“Although slavery has long been a part of human history, American chattel slavery represents a case of human trauma incomparable in scope, duration and consequence to any other incidence of human enslavement.” These words were written by Dr. Joy DeGruy in her seminal 2005 text Post Traumatic Slave Syndrome: America’s Legacy of Enduring Injury and Healing. The words in these pages have moved many, including seasoned Buffalo emcee/producer Lucky Seven. In fact, he has taken the premise of the book and put his own creative spin on it for his newest album, Post Traumatic Slave Disorder (PTSD), which dropped today (7/3/19).
Lucky Seven closed 2018 out strong with two albums. In October, he released 53CREE: BAD LUCK, which included heavyweight features from Griselda Records associates Benny The Butcher and Conway The Machine. On Christmas Eve, he dropped Merry Christmas Retro Gamer, a project which saw a cameo from rising star Flee Lord. He also produced “Shook”, a track for ELCAMINO, Benny and Meyhem Lauren. Another highlight was having his track “Temple,” featuring Conway, placed in the Eminem-produced indie film, Bodied.
Like with last year’s releases, Luck Seven will wear the hats of both rapper and producer for PTSD, his third project in eight months. Again, Flee Lord will lend his skills, along with underground vets Skyzoo, Lyric Jones, D. King and Black Inc. among others on the 11-track playlist. Though the Howhood University prodigy never takes his craft lightly, the tone of the new album is very serious, with words of prosperity, encouragement and upliftment for the downtrodden descendants of African slaves throughout the world. Additionally, allies who want a deeper understanding would benefit from a listen. The substantive bars and melodic beats are accentuated by sound clips of prominent Black leaders waxing poetic about overcoming the current system. The PTSD theme also plays into Luck Seven’s running advocacy for mental health, as he’s dealt with bouts of depression and anxiety presently and in the past. This isn’t emo rap, though. Luck Seven is cut from a different cloth. The lamentations are more in the vein of Tupac, DMX and Scarface who display(ed) pain fearlessly on wax. Luck Seven’s musical prowess and scholarly experience make him the perfect candidate to convey such a message. The delivery is not preachy, but more like a conscious friend giving his spiel on the state of things in the local barbershop. He has compiled a set of truly coherent, flowing sonic arrangements that are pleasing to the ear and mind for hip-hop fans of all backgrounds.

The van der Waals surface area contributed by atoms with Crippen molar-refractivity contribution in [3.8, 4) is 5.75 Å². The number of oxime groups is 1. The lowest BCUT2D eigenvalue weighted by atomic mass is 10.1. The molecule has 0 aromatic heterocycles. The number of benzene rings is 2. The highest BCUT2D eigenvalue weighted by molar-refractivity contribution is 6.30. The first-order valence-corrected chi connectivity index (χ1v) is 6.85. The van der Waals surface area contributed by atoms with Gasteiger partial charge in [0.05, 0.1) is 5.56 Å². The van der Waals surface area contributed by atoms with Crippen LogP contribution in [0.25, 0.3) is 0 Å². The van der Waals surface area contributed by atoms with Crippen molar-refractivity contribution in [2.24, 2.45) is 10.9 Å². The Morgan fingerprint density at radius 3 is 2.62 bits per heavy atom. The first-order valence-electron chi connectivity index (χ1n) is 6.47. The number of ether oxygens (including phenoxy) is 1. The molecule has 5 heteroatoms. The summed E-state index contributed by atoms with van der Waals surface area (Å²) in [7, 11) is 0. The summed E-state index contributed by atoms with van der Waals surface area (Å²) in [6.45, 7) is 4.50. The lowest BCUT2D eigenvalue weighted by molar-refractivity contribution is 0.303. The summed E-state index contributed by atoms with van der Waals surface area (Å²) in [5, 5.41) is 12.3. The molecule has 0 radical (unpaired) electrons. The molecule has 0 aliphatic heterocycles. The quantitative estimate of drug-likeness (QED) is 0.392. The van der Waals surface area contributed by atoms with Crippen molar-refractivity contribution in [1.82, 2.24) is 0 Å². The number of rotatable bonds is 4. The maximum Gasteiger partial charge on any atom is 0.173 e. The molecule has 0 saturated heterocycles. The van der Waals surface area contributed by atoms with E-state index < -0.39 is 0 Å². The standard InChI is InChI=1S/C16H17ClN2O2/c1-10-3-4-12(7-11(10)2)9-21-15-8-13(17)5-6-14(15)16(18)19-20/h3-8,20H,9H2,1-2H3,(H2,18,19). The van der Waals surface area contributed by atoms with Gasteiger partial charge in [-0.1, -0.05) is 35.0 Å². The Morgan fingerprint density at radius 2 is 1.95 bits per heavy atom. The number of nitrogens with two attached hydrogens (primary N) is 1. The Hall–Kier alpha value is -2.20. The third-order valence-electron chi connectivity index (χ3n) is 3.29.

The album can be streamed below. After that, you can also find our exclusive interview with Lucky Seven where we got his perspective on the new album, the rap game, his aspirations, his history and more.
Don Diva: What was life like coming up in Buffalo for you?
Lucky Seven: Life was easy. Life was cool. I remember moving around a lot when we were younger. We moved to all parts of Buffalo. When I was about 10 or so, we moved to East Amherst, which is outside of Buffalo. You know, it was quiet out there. We just moved around a lot. After that, we moved back into the city again and I went to a lot of different schools. So, what I remember about my youth is that I knew a lot of people. Like, I always knew somebody. Like, I’d go somewhere in Buffalo and just see somebody. That was just how it was. I just knew a lot of people because I’d been in so many schools and lived so many places. I just know a lot of people in Buffalo.
DD: What are the some of the pros and cons of knowing a lot of people in Buffalo?
L7: The pros? I’d say a lot of stuff is easygoing. Like, because a lot of people know you, situations might happen a lot faster. Like, shit, I might pull up to the club and I know I know all the bouncers in the town. So, I don’t wait in line. I go up to the door, give a dap, no pat, no nothing and I’m in. Shit like that. That’s a pro, I guess. You know a lot of people, so things are easy for you. I’d say a con is that you can’t escape anybody. You know you gon’ see somebody. Every time you go out, you know you gon’ see somebody and that can be a con sometimes. You not tryna see people you know all the time.
DD: I know that you’re a high IQ kid. What’s your IQ?
L7: I believe it’s like 143, 145. Something like that.